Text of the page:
When Mattituck High School senior Nick Mele came across an article about a disabled boy from Washington State who had made a public birthday wish for cards and stickers, he knew who could help make the youngster’s day special.
Nineteen-year-old Nick, who has cerebral palsy, decided he wanted to recruit as many classmates as possible to sign a huge birthday card for Bubby Everson, who turned 9 last month.
Bubby’s parents decided he couldn’t have a party because they felt it could potentially worsen his health, according to The Washington Post. He has cytomegalovirus, autism, cerebral palsy and epilepsy, among other medical conditions, according to the article.
Nick said he decided to take his idea to the school’s Best Buddies club, a chapter of an international organization that promotes opportunities for one-on-one friendships for people with intellectual and developmental disabilities.
“I shared the story on my Facebook page and figured it would be good to get Best Buddies involved,” said Nick, who’s been a member of the organization for the past few years and is its current buddy director. “When I first got to this school, I was in lunch alone watching people just walk by me. If you’re afraid to make friends, like I was in seventh grade, it’s really a good group to join because the kids are so nice.”
Chapter president Chris Massey, 15, and vice president Michael Goodale, 16, said they joined the club because they believe it’s important to give students with disabilities a chance to get involved with the school and the community.
Michael said his best buddy this year is 13-year-old Miguel Borrayo.
Miguel, who has Down syndrome, was featured in a recent Suffolk Times cover story after he scored the first points of his school basketball career Jan. 8.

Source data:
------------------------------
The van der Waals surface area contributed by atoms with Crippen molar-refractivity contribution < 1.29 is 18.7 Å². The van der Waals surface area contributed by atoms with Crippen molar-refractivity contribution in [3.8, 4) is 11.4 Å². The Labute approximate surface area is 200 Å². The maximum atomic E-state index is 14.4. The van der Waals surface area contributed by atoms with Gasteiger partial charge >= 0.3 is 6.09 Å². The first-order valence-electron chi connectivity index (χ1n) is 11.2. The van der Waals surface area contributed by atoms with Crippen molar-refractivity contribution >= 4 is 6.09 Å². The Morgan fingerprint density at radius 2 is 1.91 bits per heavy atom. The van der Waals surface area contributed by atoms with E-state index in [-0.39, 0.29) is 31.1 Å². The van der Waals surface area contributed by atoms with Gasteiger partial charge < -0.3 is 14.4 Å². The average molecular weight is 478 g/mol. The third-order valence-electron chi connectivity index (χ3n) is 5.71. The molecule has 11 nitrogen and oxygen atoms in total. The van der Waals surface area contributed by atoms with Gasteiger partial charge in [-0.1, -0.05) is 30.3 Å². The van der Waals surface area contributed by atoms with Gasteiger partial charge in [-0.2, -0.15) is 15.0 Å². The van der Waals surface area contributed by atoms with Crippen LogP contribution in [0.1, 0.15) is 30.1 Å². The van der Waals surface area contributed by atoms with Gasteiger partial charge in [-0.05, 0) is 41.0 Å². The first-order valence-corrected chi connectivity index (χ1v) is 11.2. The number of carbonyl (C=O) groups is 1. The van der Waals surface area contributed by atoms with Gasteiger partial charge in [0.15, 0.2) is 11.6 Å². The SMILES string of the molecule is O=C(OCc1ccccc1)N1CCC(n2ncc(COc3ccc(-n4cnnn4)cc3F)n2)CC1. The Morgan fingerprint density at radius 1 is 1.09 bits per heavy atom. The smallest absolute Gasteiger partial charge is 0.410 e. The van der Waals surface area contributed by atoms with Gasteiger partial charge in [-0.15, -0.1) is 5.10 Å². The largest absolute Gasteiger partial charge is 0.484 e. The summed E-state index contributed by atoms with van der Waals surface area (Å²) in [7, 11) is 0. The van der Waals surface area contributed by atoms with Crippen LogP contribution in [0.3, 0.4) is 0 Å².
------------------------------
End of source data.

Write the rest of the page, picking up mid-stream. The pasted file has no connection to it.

“I just love the kid,” Michael said. “I think [Best Buddies] is great because it involves everyone together.”
Club advisors Caroline Wills and guidance counselor Jason Mastropierro are teaching students the importance of friendship and compassion.
“Parents, students and faculty expressed a need because some students were going home on the weekends and doing nothing,” Ms. Wills said. “This gives them the ability to just be kids and have fun. You’re no longer defined by a disability.”
Students go bowling, see New York City plays and work together on fundraisers, she said.
Club treasurer Ryan Shuford, 15, said he believes the program is important because it helps students with disabilities gain confidence.
“Without the program, they’d be walking by themselves and have no one to talk to throughout the day,” he said.
Ryan was Nick’s buddy last year and said he has enjoyed hanging out together.
“One of the things he likes to do is sing karaoke and, since I’m in chorus, I like to sing so we do that together,” Ryan said. “It’s a lot of fun.”
For more information about the program or to donate, visit the club’s Facebook group, Mattituck Best Buddies.